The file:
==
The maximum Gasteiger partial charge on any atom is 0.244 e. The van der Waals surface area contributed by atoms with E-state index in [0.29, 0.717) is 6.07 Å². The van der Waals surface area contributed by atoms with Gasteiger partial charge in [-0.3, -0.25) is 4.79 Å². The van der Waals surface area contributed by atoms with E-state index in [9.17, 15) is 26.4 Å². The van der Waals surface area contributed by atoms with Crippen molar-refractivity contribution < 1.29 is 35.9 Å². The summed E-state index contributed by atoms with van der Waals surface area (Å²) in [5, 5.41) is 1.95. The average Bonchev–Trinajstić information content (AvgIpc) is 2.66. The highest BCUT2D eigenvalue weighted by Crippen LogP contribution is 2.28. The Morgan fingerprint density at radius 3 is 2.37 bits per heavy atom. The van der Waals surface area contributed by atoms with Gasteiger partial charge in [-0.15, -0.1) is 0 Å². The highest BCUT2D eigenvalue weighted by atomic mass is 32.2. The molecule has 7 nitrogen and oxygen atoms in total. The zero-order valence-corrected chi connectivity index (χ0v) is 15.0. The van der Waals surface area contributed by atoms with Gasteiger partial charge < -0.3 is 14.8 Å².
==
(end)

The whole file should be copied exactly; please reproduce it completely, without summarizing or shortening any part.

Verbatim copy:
The maximum Gasteiger partial charge on any atom is 0.244 e. The van der Waals surface area contributed by atoms with E-state index in [0.29, 0.717) is 6.07 Å². The van der Waals surface area contributed by atoms with Gasteiger partial charge in [-0.3, -0.25) is 4.79 Å². The van der Waals surface area contributed by atoms with E-state index in [9.17, 15) is 26.4 Å². The van der Waals surface area contributed by atoms with Crippen molar-refractivity contribution < 1.29 is 35.9 Å². The summed E-state index contributed by atoms with van der Waals surface area (Å²) in [5, 5.41) is 1.95. The average Bonchev–Trinajstić information content (AvgIpc) is 2.66. The highest BCUT2D eigenvalue weighted by Crippen LogP contribution is 2.28. The Morgan fingerprint density at radius 3 is 2.37 bits per heavy atom. The van der Waals surface area contributed by atoms with Gasteiger partial charge in [-0.15, -0.1) is 0 Å². The highest BCUT2D eigenvalue weighted by atomic mass is 32.2. The molecule has 7 nitrogen and oxygen atoms in total. The zero-order valence-corrected chi connectivity index (χ0v) is 15.0. The van der Waals surface area contributed by atoms with Gasteiger partial charge < -0.3 is 14.8 Å².